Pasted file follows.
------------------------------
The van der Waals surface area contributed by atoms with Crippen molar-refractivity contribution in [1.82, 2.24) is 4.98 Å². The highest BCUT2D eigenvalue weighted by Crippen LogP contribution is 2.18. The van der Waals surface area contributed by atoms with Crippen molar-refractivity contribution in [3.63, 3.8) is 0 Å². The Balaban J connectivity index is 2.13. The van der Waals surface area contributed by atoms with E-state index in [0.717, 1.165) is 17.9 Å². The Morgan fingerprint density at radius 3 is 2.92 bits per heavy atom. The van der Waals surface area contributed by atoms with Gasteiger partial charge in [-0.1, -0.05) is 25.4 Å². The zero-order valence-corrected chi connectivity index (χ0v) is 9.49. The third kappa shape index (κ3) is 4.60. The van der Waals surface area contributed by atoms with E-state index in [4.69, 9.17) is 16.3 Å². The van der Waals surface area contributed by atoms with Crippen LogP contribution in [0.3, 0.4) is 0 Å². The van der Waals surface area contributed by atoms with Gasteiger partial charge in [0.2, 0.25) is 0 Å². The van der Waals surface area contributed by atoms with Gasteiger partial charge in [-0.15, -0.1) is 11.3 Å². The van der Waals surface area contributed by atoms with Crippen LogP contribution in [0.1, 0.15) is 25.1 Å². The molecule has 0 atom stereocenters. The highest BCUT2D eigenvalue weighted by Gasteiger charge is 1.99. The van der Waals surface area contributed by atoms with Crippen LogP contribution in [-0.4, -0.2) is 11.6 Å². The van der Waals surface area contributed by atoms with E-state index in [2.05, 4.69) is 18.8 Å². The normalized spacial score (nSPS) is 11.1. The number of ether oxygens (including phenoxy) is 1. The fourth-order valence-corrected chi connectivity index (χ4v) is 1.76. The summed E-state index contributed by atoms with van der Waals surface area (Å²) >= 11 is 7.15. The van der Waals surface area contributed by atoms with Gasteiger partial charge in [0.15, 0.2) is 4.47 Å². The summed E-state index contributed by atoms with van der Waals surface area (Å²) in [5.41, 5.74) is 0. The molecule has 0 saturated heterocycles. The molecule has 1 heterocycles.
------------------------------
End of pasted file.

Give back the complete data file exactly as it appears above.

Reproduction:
The van der Waals surface area contributed by atoms with Crippen molar-refractivity contribution in [1.82, 2.24) is 4.98 Å². The highest BCUT2D eigenvalue weighted by Crippen LogP contribution is 2.18. The van der Waals surface area contributed by atoms with Crippen molar-refractivity contribution in [3.63, 3.8) is 0 Å². The Balaban J connectivity index is 2.13. The van der Waals surface area contributed by atoms with E-state index in [0.717, 1.165) is 17.9 Å². The Morgan fingerprint density at radius 3 is 2.92 bits per heavy atom. The van der Waals surface area contributed by atoms with Gasteiger partial charge in [-0.1, -0.05) is 25.4 Å². The zero-order valence-corrected chi connectivity index (χ0v) is 9.49. The third kappa shape index (κ3) is 4.60. The van der Waals surface area contributed by atoms with E-state index in [4.69, 9.17) is 16.3 Å². The van der Waals surface area contributed by atoms with Crippen LogP contribution in [0.3, 0.4) is 0 Å². The van der Waals surface area contributed by atoms with Gasteiger partial charge in [0.2, 0.25) is 0 Å². The van der Waals surface area contributed by atoms with Gasteiger partial charge in [-0.15, -0.1) is 11.3 Å². The van der Waals surface area contributed by atoms with Crippen LogP contribution in [0.1, 0.15) is 25.1 Å². The molecule has 0 atom stereocenters. The highest BCUT2D eigenvalue weighted by Gasteiger charge is 1.99. The van der Waals surface area contributed by atoms with Crippen LogP contribution in [-0.4, -0.2) is 11.6 Å². The van der Waals surface area contributed by atoms with E-state index in [2.05, 4.69) is 18.8 Å². The normalized spacial score (nSPS) is 11.1. The number of ether oxygens (including phenoxy) is 1. The fourth-order valence-corrected chi connectivity index (χ4v) is 1.76. The summed E-state index contributed by atoms with van der Waals surface area (Å²) >= 11 is 7.15. The van der Waals surface area contributed by atoms with Gasteiger partial charge in [0.15, 0.2) is 4.47 Å². The summed E-state index contributed by atoms with van der Waals surface area (Å²) in [5.41, 5.74) is 0. The molecule has 0 saturated heterocycles. The molecule has 1 heterocycles.